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University of Hohenheim wants to improve the conditions for lentil cultivation

Lentils were once considered poor man’s food, but in Germany demand for them has never been greater1. And to satisfy this growing demand, more lentils need to be cultivated. This is why the University of Hohenheim is involved in the EIP-AGRI "Rhizo-Linse" project. The aim of the project is to find rhizobia strains that go well with lentil plants to increase yield and improve quality.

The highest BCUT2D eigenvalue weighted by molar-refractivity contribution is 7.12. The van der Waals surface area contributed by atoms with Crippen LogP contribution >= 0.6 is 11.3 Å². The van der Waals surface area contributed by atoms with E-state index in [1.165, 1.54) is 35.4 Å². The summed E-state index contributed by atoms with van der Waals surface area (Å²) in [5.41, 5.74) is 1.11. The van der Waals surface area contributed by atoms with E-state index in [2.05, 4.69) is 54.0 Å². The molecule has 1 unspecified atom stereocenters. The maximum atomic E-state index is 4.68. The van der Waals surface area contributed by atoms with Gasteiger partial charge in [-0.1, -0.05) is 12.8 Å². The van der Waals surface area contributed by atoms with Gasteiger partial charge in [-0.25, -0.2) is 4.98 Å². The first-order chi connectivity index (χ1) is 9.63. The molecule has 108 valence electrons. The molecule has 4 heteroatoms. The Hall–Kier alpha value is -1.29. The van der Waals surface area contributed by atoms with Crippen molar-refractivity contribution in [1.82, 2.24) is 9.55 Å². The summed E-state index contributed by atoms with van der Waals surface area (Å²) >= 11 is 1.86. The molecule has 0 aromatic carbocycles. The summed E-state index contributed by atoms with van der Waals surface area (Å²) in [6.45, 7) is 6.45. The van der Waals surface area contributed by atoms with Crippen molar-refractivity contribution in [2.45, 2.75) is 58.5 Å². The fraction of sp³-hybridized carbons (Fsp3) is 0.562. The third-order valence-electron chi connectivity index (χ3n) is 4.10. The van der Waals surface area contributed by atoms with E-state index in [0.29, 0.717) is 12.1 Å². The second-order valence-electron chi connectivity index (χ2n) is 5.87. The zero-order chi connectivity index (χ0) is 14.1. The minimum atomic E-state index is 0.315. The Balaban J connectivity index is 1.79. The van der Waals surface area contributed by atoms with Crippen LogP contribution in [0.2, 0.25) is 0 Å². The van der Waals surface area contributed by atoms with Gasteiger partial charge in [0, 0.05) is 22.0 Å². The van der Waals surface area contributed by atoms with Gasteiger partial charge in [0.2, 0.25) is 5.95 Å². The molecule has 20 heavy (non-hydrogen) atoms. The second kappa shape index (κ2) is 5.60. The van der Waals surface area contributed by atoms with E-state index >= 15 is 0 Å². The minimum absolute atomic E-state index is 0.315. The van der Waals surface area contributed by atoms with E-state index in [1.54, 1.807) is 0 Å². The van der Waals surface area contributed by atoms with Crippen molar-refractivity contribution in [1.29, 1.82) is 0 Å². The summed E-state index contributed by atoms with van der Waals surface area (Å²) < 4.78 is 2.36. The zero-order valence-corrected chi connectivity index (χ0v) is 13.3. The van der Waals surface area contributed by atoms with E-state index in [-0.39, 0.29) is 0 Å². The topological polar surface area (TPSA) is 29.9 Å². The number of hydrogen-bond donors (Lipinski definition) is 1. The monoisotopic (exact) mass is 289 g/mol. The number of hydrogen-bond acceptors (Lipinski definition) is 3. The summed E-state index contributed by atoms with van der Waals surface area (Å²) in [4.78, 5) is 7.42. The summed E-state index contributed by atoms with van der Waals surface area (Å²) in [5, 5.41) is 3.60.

The University of Hohenheim is one of the most important agricultural research institutions in Germany and Europe. Agricultural research in Hohenheim primarily focuses on animal husbandry, agricultural engineering, agricultural economics, soil science and crop production. The University of Hohenheim has eleven different institutes. The Institute of Crop Science is one; it deals with all the basic issues involving cultivated plants and agricultural crops as well as optimal cultivation systems for conventional and organic farming.

The beginnings of lentil research

The photo shows a field with lentil and barley plants.
Lentils are usually grown alongside companion crops which serve as climbing aids for the lentil plants. © Carolin Weiler, University of Hohenheim